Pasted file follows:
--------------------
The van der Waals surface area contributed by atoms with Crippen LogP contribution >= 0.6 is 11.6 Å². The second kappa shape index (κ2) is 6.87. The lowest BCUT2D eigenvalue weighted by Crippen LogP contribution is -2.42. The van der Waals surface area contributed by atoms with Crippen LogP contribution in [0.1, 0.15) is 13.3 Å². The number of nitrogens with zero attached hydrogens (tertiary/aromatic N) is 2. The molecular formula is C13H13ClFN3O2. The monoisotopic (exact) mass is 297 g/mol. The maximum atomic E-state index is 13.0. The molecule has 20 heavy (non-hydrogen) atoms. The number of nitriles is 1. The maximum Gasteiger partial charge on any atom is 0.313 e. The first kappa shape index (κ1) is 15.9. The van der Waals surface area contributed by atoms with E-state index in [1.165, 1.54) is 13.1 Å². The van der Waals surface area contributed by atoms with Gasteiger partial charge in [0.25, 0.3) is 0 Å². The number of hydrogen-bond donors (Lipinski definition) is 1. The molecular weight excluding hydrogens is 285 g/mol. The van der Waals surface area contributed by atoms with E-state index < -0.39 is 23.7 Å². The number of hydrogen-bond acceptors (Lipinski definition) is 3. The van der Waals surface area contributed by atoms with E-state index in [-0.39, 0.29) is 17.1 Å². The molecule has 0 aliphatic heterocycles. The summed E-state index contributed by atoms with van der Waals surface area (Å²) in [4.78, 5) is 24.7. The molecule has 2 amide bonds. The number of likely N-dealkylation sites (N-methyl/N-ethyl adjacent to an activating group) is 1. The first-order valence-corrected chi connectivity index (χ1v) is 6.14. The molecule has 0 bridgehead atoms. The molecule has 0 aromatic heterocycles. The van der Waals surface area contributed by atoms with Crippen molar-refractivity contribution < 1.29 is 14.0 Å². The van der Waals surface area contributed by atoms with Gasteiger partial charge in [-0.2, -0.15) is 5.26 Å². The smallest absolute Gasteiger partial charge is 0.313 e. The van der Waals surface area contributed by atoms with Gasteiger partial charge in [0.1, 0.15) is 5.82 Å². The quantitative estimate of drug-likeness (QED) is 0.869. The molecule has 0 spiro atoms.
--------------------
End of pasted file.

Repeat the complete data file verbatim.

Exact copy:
The van der Waals surface area contributed by atoms with Crippen LogP contribution >= 0.6 is 11.6 Å². The second kappa shape index (κ2) is 6.87. The lowest BCUT2D eigenvalue weighted by Crippen LogP contribution is -2.42. The van der Waals surface area contributed by atoms with Crippen LogP contribution in [0.1, 0.15) is 13.3 Å². The number of nitrogens with zero attached hydrogens (tertiary/aromatic N) is 2. The molecular formula is C13H13ClFN3O2. The monoisotopic (exact) mass is 297 g/mol. The maximum atomic E-state index is 13.0. The molecule has 20 heavy (non-hydrogen) atoms. The number of nitriles is 1. The maximum Gasteiger partial charge on any atom is 0.313 e. The first kappa shape index (κ1) is 15.9. The van der Waals surface area contributed by atoms with E-state index in [1.165, 1.54) is 13.1 Å². The van der Waals surface area contributed by atoms with Gasteiger partial charge in [0.25, 0.3) is 0 Å². The number of hydrogen-bond donors (Lipinski definition) is 1. The molecular weight excluding hydrogens is 285 g/mol. The van der Waals surface area contributed by atoms with E-state index < -0.39 is 23.7 Å². The number of hydrogen-bond acceptors (Lipinski definition) is 3. The van der Waals surface area contributed by atoms with E-state index in [-0.39, 0.29) is 17.1 Å². The molecule has 0 aliphatic heterocycles. The summed E-state index contributed by atoms with van der Waals surface area (Å²) in [4.78, 5) is 24.7. The molecule has 2 amide bonds. The number of likely N-dealkylation sites (N-methyl/N-ethyl adjacent to an activating group) is 1. The first-order valence-corrected chi connectivity index (χ1v) is 6.14. The molecule has 0 bridgehead atoms. The molecule has 0 aromatic heterocycles. The van der Waals surface area contributed by atoms with Crippen molar-refractivity contribution < 1.29 is 14.0 Å². The van der Waals surface area contributed by atoms with Gasteiger partial charge in [-0.2, -0.15) is 5.26 Å². The smallest absolute Gasteiger partial charge is 0.313 e. The van der Waals surface area contributed by atoms with Gasteiger partial charge in [0.1, 0.15) is 5.82 Å². The quantitative estimate of drug-likeness (QED) is 0.869. The molecule has 0 spiro atoms.